Labor reform negotiations end without an agreement

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Labor reform negotiations end without an agreement

The government and labor unions failed to reach an agreement on a draft proposal to reform the labor market after three days of negotiations, suggesting that it will be difficult for the government to make the changes it wants to help revive the economy next year.

The Economic and Social Development Commission and the Federation of Korean Trade Unions negotiated into the wee hours on Thursday morning.

The commission is pushing the government’s labor market reform plan with a sense of urgency, believing that it is crucial for an economic recovery next year.

Although the government has not announced details of its proposal, it’s known to focus on improving conditions for irregular workers. The plan includes raising pay, eliminating discrimination against irregular workers, revamping the wage system in the public sector and reducing work hours.

The government is revising the draft and plans to announce the final version Monday along with its 2015 economic policy direction.

Kim Dae-hwan, chairman of the commission, emphasized there is not much time left, and Lee Ki-kweon, minister of employment and labor, said reform can’t be postponed any longer.

If the government uncompromisingly pushes ahead with its plan, there could be conflicts. The commission and the government are trying hard to iron out their differences with labor and management before the scheduled announcement.

Until Tuesday, there was hope that a compromise might be reached.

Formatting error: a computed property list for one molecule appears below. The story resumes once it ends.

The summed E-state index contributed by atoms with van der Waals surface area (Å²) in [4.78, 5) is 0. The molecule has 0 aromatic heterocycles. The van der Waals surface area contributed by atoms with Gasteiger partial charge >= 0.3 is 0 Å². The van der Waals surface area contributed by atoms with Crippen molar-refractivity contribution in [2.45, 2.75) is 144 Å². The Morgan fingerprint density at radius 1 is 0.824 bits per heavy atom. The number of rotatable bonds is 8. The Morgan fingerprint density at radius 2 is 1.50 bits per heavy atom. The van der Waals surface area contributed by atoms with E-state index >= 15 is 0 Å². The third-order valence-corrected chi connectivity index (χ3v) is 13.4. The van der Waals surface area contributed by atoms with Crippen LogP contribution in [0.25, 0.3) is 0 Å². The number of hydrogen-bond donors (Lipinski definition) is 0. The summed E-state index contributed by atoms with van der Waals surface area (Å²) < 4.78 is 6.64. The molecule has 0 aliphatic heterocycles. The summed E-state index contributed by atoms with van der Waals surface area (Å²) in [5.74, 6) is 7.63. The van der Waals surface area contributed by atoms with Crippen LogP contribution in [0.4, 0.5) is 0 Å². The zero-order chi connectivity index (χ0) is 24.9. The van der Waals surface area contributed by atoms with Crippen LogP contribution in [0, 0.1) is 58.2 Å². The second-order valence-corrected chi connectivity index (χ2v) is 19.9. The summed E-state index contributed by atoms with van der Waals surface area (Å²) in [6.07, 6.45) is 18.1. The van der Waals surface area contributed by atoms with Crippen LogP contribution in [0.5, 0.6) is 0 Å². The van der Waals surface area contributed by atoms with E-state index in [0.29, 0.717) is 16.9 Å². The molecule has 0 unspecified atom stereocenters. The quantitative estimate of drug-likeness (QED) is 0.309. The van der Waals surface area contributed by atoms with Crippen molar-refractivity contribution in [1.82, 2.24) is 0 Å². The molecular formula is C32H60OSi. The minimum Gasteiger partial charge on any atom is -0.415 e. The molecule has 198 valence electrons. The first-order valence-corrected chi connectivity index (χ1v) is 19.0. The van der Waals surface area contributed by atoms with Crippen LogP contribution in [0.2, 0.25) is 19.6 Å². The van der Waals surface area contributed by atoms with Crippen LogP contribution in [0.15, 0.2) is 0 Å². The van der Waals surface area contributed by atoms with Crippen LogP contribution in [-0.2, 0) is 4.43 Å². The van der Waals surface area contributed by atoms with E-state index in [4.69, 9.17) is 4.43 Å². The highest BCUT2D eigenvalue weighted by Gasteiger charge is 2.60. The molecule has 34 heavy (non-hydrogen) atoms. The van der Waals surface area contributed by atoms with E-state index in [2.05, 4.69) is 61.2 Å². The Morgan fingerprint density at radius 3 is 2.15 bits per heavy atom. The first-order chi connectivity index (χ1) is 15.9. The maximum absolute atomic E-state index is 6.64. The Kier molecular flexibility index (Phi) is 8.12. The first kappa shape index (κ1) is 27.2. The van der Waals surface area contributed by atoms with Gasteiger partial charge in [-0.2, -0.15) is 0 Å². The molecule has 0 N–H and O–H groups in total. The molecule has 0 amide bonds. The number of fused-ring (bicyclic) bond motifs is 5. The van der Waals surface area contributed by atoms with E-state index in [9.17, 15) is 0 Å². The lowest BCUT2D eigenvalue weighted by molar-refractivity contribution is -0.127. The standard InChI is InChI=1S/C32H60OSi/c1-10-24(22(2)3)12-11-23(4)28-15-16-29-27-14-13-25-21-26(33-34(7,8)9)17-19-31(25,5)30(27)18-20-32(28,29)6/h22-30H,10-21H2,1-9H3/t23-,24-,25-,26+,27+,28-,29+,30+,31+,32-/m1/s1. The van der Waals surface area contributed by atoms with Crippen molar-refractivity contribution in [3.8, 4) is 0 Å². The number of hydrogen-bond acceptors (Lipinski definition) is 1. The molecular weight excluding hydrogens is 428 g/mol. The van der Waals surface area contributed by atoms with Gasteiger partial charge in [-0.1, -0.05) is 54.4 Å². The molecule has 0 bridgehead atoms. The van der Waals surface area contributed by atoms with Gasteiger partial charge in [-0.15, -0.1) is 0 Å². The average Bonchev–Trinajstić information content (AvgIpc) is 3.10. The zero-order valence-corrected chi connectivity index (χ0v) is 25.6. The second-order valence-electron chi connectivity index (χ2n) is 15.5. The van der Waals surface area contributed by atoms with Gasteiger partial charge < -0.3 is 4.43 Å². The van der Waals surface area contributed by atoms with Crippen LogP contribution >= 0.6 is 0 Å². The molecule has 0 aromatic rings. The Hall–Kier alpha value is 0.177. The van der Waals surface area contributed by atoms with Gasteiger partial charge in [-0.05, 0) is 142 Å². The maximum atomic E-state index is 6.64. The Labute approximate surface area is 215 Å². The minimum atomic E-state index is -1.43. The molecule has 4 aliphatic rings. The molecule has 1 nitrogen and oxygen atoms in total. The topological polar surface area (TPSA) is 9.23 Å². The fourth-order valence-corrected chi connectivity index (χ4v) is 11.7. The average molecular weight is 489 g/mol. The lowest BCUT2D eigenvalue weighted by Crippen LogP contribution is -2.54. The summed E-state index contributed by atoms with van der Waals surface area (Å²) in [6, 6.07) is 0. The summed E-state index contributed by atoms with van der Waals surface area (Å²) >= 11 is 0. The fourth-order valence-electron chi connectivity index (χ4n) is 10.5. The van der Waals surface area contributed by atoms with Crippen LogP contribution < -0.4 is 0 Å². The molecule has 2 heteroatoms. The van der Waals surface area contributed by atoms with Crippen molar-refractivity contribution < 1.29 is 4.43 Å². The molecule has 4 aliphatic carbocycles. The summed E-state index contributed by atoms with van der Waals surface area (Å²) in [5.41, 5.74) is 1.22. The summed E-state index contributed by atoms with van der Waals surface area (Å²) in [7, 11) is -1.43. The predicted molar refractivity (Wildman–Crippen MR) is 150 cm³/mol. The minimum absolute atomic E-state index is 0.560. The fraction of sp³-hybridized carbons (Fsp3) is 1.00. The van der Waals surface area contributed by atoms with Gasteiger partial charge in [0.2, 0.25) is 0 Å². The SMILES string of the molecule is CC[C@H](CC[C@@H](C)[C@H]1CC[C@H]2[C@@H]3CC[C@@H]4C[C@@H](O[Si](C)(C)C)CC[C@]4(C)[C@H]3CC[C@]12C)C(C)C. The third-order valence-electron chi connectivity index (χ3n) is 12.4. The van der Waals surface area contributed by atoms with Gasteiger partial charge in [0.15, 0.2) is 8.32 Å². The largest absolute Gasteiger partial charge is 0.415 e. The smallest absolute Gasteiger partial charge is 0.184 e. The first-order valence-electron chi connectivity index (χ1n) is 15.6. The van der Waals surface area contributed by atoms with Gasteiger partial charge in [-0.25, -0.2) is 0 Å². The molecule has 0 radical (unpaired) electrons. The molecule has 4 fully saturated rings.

“There will be a joint agreement on specific plans today,” said Minister Lee on Tuesday morning. “We can expect an agreement equivalent to the Wassenaar Arrangement that helped put the Dutch economy get back on track.”

“There can be a statement containing some level of specific plans,” said an official at the Korean Employers Federation.

According to those who attended the closed-door meeting that started at 5 p.m. Monday, labor union representatives seemed willing to consider the government’s reform plan.

But on Tuesday night, the trade union federation said it is absurd to make an agreement without an in-depth discussion of each issues proposed by the government. It told the government more time was needed for negotiations on specific issues.

Chairman Kim warned he would resign if there is no compromise on Wednesday.

“There will be no Plan B,” said Labor Minister Lee.

The government is in such a hurry to carry out the plan because there is not much time to implement the measures.

It plans to legislate the plan by the end of this year and execute it within the first six months of next year.

At least three months will be needed for it to pass the National Assembly.

A new phrase for the government’s economic policy will be structural reform, as many senior government officials, including Finance Minister Choi Kyung-hwan, have said.

The first target of government reform will be the labor market, and there is a consensus in the government that flexibility is urgently needed.

But Choi’s recent remarks that regular workers are overprotected sparked strong opposition from the labor unions and complicated efforts to expedite the government’s plans.

BY SONG SU-HYUN, KIM KI-CHAN [ssh@joongang.co.kr]

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